Monday 21 Apr
 
 

Dustin Prinz - Eleven

Few musicians take the time to master their instrument in the way that Oklahoma City singer-songwriter Dustin Prinz has; he’s a guitar virtuoso in every sense of the word, and Eleven gives him the chance to show just how far he can push that skill.
04/15/2014 | Comments 0

Horse Thief – Fear in Bliss

Listening to Horse Thief’s previous release — the haphazardly melodramatic Grow Deep, Grow Wild — felt like a chore. Whatever potential the Oklahoma City folk-pop act demonstrated on the EP was obscured behind a formulaic, contrived and ultimately hollow cloud. But it at least offered a glimmer of promise for a band consisting of, frankly, five pretty talented dudes. Critics saw it; the band’s management saw it; its current label, Bella Union, saw it; and its increasingly fervid fan base saw it.
04/08/2014 | Comments 0

Colourmusic — May You Marry Rich

There’s always a sense of danger when debuting songs in a live setting and playing them well. Without having heard the studio versions, expectations are set according to the live incarnations. But capturing the breadth of free-flowing atmosphere and sheer volume on a disc, vinyl or digital file isn’t the easiest thing to do, especially for a band as vociferous as Colourmusic.
04/01/2014 | Comments 0

Em and the MotherSuperiors — Churches into Theaters

As titles go, Churches into Theaters is an apt descriptor for the debut album from Oklahoma City rockers Em and the MotherSuperiors. It’s a reverential record, one that shares the gospel of classic rock, blues and soul but embraces the need to refashion it for modern times, channeling The Dead Weather, Grace Potter and Cage the Elephant along the way.
03/25/2014 | Comments 0

Rachel Brashear — Revolution

Rachel Brashear’s second EP, Revolution, starts with a kick to the shins.
03/18/2014 | Comments 0
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Ex marks the spot as American Boyfriends reunite for two shows, reminding us 'What Love Can Be ...'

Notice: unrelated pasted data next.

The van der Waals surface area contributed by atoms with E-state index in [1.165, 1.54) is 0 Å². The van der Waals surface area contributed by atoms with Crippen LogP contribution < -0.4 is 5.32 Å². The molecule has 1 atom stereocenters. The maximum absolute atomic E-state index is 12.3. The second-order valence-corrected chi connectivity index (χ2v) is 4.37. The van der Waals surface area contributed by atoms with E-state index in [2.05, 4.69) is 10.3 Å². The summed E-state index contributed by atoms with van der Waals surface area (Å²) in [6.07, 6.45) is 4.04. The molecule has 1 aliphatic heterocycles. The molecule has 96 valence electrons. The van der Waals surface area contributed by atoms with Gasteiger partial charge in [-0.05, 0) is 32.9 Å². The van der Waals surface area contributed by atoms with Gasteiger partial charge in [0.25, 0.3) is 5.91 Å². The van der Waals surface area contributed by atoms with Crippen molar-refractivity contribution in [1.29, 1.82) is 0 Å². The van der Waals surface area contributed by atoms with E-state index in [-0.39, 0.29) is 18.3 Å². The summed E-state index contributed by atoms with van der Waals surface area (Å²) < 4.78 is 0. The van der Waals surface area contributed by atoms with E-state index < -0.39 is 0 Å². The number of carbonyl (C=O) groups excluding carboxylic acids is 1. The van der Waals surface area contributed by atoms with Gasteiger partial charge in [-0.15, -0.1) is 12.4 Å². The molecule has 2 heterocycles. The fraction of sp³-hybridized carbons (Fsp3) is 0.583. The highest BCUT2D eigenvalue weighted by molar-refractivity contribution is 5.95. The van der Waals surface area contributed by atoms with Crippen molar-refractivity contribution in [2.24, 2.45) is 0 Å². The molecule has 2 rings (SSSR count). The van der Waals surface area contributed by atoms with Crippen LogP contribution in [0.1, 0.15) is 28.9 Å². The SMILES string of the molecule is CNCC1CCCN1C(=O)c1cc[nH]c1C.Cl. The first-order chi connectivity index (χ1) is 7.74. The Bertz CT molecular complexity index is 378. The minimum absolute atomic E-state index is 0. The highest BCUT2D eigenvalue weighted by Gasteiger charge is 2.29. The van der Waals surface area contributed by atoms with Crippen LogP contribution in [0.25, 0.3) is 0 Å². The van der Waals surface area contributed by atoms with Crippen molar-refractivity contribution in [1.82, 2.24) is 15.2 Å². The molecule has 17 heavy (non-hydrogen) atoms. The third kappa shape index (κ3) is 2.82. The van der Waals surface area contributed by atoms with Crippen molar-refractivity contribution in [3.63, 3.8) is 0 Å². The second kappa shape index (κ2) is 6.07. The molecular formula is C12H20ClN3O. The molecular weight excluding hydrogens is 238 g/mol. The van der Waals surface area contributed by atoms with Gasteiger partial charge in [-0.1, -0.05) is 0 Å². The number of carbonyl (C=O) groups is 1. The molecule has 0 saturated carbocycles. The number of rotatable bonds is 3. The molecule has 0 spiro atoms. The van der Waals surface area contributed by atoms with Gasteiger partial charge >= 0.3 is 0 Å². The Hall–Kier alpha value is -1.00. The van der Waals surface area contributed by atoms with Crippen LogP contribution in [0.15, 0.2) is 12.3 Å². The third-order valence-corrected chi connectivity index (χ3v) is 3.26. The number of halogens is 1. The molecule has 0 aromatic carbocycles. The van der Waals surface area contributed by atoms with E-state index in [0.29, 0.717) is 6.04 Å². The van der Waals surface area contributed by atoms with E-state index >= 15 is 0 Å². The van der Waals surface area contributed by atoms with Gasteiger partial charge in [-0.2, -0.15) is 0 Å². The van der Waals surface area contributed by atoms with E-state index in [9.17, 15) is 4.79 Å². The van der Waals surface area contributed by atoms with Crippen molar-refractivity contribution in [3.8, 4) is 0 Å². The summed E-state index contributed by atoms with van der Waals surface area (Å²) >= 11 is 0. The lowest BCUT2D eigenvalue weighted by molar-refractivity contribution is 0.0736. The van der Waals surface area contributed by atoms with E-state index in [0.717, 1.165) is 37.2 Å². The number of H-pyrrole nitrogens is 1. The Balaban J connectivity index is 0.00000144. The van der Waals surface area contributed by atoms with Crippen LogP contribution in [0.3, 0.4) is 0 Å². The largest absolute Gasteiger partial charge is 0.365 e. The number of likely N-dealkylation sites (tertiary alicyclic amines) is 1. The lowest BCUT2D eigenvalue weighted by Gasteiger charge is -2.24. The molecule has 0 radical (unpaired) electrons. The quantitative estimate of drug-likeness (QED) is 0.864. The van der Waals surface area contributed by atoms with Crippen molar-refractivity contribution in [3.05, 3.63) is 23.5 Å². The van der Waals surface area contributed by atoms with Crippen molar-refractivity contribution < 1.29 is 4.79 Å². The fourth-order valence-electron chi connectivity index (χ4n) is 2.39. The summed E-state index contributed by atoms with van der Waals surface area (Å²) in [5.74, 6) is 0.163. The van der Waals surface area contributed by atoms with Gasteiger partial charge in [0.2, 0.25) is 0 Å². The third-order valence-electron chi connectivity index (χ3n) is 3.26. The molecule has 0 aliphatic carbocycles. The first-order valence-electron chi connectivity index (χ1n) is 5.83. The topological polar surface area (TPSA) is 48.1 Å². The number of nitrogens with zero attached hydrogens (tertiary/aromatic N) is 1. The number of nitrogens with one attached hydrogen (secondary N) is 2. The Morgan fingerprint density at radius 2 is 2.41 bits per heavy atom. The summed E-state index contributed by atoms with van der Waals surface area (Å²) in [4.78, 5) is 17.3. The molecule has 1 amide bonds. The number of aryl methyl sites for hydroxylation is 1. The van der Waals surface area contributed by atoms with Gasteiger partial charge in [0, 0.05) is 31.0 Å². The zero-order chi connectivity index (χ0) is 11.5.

Becky Carman October 7th, 2010

Maybe the recent influx of local band reunions has inspired pioneers of Oklahoma City's music scene to dust off their guitars.

americanboyfriends_7-06x10-27cm
Pumpkin Fest featuring American Boyfriends, Feel Spectres, Skating Polly and Pumpkin Festival Chorus
11 a.m-3 p.m. Saturday
First Christian Church
3700 N. Walker
525-6551
Free

American Boyfriends and Feel Spectres
9 p.m. Saturday
VZD's Restaurant & Club
4200 N. Western
www.vzds.com
524-4203

Maybe the recent influx of local band reunions has inspired pioneers of Oklahoma City's music scene to dust off their guitars.

Or maybe the circle of life has brought aging hipsters to financial security and a desire to relive their wilder days without fear of going broke.

Whatever the cause, the latest in a series of '90s and early '00s group reunions is set for Saturday, when the long-defunct American Boyfriends take the stage for a double-header that starts 11 a.m. at First Christian Church's Pumpkin Fest and continues at 9 p.m. at VZD's Restaurant & Club.

Ignited by member Richard York's return to Oklahoma, the American Boyfriends reunion lineup is comprised of the same four performers on the act's lone album " "What Love Can Be "¦": songwriters York and Matt Goad (also of Feel Spectres) on guitar, vocals and keyboards, and Eric Harmon and Matt Johnson (of Chainsaw Kittens) on drums and bass, respectively.

"I left Oklahoma in 2004 to go to New York City for personal reasons and to explore a professional opportunity," York said. "Both were fruitful, but finite. It was a great learning experience for me in a number of ways, but now I'm working my way back to Oklahoma for the primary purpose of focusing on music."

York admitted that, in his absence, he's lost touch with the local music scene, though he still considers Oklahoma City his "musical home."

"I look forward to catching up with the music I've missed out on," he said. "I visited OKC for the first time in over five years back in June, when the Feel Spectres had their CD release party. Skating Polly opened up for them. They're an interesting, refreshing new band, and the Feel Spectres are like a veteran all-star combo. This show will be a diverse sampling of what the scene was and is."

Nostalgia aside, to York, the metro's scene presents a venue of promise " one to which he hopes to contribute upon his potentially permanent return.

"All I know is I'm aiming to return to OKC to work on music," he said. "When I moved to New York, I didn't really pursue new musical relationships."

Like the rest of the group, however, York's musical talents have not spent the past seven years lying dormant. Goad's Feel Spectres released their first record earlier this year, and Harmon and Johnson both played in the Chainsaw Kittens reunion show at 2008's Norman Music Festival.

York, while arranging his new life in New York, wrote and recorded on his own, and took on a couple of musical projects here and there, including a collaboration with Matthew Alvin Brown of Oklahoma City's The Fellowship Students.

"I've got a ton of new song ideas, many of which I feel are as good or better than the stuff that's come before," York said. "I'd really like to share that stuff with as many people as possible. With the music contacts, connections and support system I've got there, I know that OKC is the place " more so than any other " to make something happen." "Becky Carman
 
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